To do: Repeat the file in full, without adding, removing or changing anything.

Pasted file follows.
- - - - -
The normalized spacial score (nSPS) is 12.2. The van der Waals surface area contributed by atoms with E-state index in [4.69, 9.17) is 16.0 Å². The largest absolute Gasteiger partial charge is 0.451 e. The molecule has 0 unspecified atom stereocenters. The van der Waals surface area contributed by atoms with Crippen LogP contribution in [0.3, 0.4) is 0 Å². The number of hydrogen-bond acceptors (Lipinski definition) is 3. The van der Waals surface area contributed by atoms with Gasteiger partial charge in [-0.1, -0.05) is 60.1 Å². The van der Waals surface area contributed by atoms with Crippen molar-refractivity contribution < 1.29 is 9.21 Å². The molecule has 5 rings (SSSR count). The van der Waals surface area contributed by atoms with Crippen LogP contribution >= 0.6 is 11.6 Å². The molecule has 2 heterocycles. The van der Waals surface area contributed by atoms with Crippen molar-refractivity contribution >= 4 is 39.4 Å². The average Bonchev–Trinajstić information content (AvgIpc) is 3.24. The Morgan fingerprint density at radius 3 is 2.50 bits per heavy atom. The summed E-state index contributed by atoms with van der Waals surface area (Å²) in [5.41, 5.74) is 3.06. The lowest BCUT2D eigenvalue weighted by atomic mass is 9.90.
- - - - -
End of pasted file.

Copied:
The normalized spacial score (nSPS) is 12.2. The van der Waals surface area contributed by atoms with E-state index in [4.69, 9.17) is 16.0 Å². The largest absolute Gasteiger partial charge is 0.451 e. The molecule has 0 unspecified atom stereocenters. The van der Waals surface area contributed by atoms with Crippen LogP contribution in [0.3, 0.4) is 0 Å². The number of hydrogen-bond acceptors (Lipinski definition) is 3. The van der Waals surface area contributed by atoms with Gasteiger partial charge in [-0.1, -0.05) is 60.1 Å². The van der Waals surface area contributed by atoms with Crippen molar-refractivity contribution < 1.29 is 9.21 Å². The molecule has 5 rings (SSSR count). The van der Waals surface area contributed by atoms with Crippen LogP contribution >= 0.6 is 11.6 Å². The molecule has 2 heterocycles. The van der Waals surface area contributed by atoms with Crippen molar-refractivity contribution >= 4 is 39.4 Å². The average Bonchev–Trinajstić information content (AvgIpc) is 3.24. The Morgan fingerprint density at radius 3 is 2.50 bits per heavy atom. The summed E-state index contributed by atoms with van der Waals surface area (Å²) in [5.41, 5.74) is 3.06. The lowest BCUT2D eigenvalue weighted by atomic mass is 9.90.